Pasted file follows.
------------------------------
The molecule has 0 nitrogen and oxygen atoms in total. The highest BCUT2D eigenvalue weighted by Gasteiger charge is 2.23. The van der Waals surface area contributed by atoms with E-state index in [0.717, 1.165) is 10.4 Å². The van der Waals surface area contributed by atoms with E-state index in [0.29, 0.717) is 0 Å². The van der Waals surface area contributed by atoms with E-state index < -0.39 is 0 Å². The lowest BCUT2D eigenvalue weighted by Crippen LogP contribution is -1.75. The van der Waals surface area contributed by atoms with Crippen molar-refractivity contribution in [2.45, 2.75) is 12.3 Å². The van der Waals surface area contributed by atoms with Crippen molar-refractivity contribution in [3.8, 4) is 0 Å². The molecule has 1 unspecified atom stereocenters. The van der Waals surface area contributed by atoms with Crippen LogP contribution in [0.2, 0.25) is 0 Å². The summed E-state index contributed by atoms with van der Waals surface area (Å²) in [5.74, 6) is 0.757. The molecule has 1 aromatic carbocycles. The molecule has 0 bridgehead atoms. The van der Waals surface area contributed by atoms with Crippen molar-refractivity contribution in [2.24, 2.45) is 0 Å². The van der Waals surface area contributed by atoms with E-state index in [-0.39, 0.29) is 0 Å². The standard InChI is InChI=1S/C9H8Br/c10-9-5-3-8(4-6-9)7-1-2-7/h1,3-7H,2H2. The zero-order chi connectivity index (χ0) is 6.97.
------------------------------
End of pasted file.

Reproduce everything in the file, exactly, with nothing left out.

The molecule has 0 nitrogen and oxygen atoms in total. The highest BCUT2D eigenvalue weighted by Gasteiger charge is 2.23. The van der Waals surface area contributed by atoms with E-state index in [0.717, 1.165) is 10.4 Å². The van der Waals surface area contributed by atoms with E-state index in [0.29, 0.717) is 0 Å². The van der Waals surface area contributed by atoms with E-state index < -0.39 is 0 Å². The lowest BCUT2D eigenvalue weighted by Crippen LogP contribution is -1.75. The van der Waals surface area contributed by atoms with Crippen molar-refractivity contribution in [2.45, 2.75) is 12.3 Å². The van der Waals surface area contributed by atoms with Crippen molar-refractivity contribution in [3.8, 4) is 0 Å². The molecule has 1 unspecified atom stereocenters. The van der Waals surface area contributed by atoms with Crippen LogP contribution in [0.2, 0.25) is 0 Å². The summed E-state index contributed by atoms with van der Waals surface area (Å²) in [5.74, 6) is 0.757. The molecule has 1 aromatic carbocycles. The molecule has 0 bridgehead atoms. The van der Waals surface area contributed by atoms with Crippen molar-refractivity contribution in [2.24, 2.45) is 0 Å². The van der Waals surface area contributed by atoms with E-state index in [-0.39, 0.29) is 0 Å². The standard InChI is InChI=1S/C9H8Br/c10-9-5-3-8(4-6-9)7-1-2-7/h1,3-7H,2H2. The zero-order chi connectivity index (χ0) is 6.97.